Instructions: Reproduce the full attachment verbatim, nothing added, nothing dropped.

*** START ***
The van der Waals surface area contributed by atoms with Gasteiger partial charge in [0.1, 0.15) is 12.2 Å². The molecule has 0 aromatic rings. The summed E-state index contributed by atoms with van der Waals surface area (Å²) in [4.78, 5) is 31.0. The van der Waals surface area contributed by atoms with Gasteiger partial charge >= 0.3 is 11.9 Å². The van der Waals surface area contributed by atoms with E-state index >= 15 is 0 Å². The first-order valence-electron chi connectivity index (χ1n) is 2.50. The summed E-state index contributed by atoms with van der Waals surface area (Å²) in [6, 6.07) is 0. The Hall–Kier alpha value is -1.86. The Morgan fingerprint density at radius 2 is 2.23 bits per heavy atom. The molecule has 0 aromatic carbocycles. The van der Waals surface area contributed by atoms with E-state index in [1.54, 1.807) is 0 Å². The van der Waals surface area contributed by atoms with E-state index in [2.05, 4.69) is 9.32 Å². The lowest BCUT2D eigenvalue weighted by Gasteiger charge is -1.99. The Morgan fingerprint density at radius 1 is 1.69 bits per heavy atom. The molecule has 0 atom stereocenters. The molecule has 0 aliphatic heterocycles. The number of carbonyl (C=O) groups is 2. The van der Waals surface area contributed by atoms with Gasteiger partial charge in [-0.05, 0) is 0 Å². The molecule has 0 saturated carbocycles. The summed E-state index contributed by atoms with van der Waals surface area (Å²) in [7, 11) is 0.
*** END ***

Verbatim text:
The van der Waals surface area contributed by atoms with Gasteiger partial charge in [0.1, 0.15) is 12.2 Å². The molecule has 0 aromatic rings. The summed E-state index contributed by atoms with van der Waals surface area (Å²) in [4.78, 5) is 31.0. The van der Waals surface area contributed by atoms with Gasteiger partial charge >= 0.3 is 11.9 Å². The van der Waals surface area contributed by atoms with E-state index >= 15 is 0 Å². The first-order valence-electron chi connectivity index (χ1n) is 2.50. The summed E-state index contributed by atoms with van der Waals surface area (Å²) in [6, 6.07) is 0. The Hall–Kier alpha value is -1.86. The Morgan fingerprint density at radius 2 is 2.23 bits per heavy atom. The molecule has 0 aromatic carbocycles. The van der Waals surface area contributed by atoms with E-state index in [1.54, 1.807) is 0 Å². The van der Waals surface area contributed by atoms with E-state index in [2.05, 4.69) is 9.32 Å². The lowest BCUT2D eigenvalue weighted by Gasteiger charge is -1.99. The Morgan fingerprint density at radius 1 is 1.69 bits per heavy atom. The molecule has 0 atom stereocenters. The molecule has 0 aliphatic heterocycles. The number of carbonyl (C=O) groups is 2. The van der Waals surface area contributed by atoms with Gasteiger partial charge in [-0.05, 0) is 0 Å². The molecule has 0 saturated carbocycles. The summed E-state index contributed by atoms with van der Waals surface area (Å²) in [7, 11) is 0.